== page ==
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Habits for healthy bodies are plenty, but how do you have a healthy soul?

Health advice is available in plenty and from a myriad of approaches, and when people are searching for advice about how to improve their health, often what you’ll find is advice on how to care for your physical body. Drink more water. Eat less carbs. Exercise. Get more sleep. Cut out alcohol, refined or processed foods. The list of potential tidbits goes on for days, but one really glaring error I’ve noticed is that all this health advice tends to avoid or skip one big component of being healthy: taking care of your soul.

It’s important to feed your body good food and keep it in fine working order, but it should be argued that it’s equally important to take care of your inner self. Making sure that your soul and mind gets fed the things that keep it in working order, content, and settled can help you complete the picture of a healthy life.

Soul Food for Merrymen Magazine - Photos by Ashlee Harris in Volume 4

Like your physical body, your spiritual self needs regular check ups and maintenance care is the first step. If you aren’t at peace mentally or emotionally, that is the first sign that something is not right. Just like your stomach hurts when you’ve got a bug or your nose runs when you’ve been exposed to too much pollen in the springtime, these emotional symptoms often have a trigger, a stressor that causes them.

A great way to do this is to check in with yourself through meditation and prayer. Look at the circumstances around your upset, and see if you can identify the moment that it began or see what caused it.

Taking the time to check in with yourself can help you see what the magnitude of the situation is, and see what further needs you may have. If you notice something that’s persistent or could become a bigger issue, it’s much like a physical illness: you should go see a professional and get a check up. Often times the opinions of a professional can help you see things through a different light.

It’s also important to practice tasks that promote self-care. If you know you’re having a rough day, be careful with yourself. Play your favorite music, or cook your favorite dinner. Tidy up a place in your room that needs a bit of attention. Read a book or take a relaxing bath. Really, it’s any activity that is healthy and helps to settle the mind and give you a modicum of peace.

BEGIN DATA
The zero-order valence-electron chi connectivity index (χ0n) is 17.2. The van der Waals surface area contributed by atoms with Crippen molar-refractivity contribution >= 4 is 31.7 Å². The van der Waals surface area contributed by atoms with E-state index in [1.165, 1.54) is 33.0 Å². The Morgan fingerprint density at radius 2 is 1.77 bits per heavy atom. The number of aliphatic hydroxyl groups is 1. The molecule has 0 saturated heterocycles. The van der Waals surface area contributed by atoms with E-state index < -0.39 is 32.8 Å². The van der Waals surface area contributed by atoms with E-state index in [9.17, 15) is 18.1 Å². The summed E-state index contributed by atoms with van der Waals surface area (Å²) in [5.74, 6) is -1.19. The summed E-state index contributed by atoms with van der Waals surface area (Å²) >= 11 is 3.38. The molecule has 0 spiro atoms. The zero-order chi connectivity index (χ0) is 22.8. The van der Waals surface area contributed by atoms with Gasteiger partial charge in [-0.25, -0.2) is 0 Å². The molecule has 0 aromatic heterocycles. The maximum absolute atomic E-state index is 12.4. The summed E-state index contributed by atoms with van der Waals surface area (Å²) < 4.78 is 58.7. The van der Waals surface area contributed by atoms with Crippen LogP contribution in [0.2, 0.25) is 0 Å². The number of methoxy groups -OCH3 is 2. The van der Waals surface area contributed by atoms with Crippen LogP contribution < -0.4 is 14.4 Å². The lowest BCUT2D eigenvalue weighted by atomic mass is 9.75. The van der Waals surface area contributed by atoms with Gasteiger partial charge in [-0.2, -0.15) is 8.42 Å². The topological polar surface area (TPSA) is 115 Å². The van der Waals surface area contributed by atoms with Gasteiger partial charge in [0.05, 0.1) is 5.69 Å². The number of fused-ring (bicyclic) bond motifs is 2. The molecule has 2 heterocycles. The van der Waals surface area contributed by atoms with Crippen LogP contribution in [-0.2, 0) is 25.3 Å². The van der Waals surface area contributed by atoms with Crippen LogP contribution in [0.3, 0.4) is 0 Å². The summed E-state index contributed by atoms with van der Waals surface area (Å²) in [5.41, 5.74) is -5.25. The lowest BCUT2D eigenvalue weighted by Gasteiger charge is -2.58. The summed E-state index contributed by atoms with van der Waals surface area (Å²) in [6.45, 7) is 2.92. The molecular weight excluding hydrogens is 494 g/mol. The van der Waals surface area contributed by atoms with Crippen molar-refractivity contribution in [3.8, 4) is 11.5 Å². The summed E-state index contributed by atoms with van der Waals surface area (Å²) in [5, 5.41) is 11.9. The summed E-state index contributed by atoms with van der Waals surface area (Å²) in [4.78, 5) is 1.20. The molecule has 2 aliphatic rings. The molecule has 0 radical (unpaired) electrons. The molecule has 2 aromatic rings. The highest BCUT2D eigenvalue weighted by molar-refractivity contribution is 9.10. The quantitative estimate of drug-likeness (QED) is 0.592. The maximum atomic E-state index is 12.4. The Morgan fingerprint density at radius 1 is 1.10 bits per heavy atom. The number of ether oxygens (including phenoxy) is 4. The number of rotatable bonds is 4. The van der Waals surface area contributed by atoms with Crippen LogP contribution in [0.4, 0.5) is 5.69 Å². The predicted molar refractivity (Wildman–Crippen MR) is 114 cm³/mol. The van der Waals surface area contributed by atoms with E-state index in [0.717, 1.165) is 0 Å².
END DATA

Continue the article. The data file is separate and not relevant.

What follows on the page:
The big thing to remember about keeping your mind and soul in fighting form is that care is much like caring for your physical self. There will be days where things work as they should; you’re getting all kinds of tasks completed, your memory is sharp, and you’re on top of things. And then there will be days that you’re running a bit slower. Maybe you can’t remember something as well because you’ve had a rough night of sleep.

Or maybe you had an unexpected upset and your focus isn’t on the task at hand. When these upsets happen, it’s no different than being sore after too much exercise. You need rest and you need to be kind to yourself. Balancing your physical and mental/spiritual health can be tricky to get a hang of, but once you do, you will notice a definite improvement in your quality of life.

Habits for healthy bodies are plenty, but how do you have a healthy soul?

Health advice is available in plenty and from a myriad of approaches, and when people are searching for advice about how to improve their health, often what you’ll find is advice on how to care for your physical body. Drink more water. Eat less carbs. Exercise. Get more sleep. Cut out alcohol, refined or processed foods. The list of potential tidbits goes on for days, but one really glaring error I’ve noticed is that all this health advice tends to avoid or skip one big component of being healthy: taking care of your soul.

Arts & Culture | Vol.4

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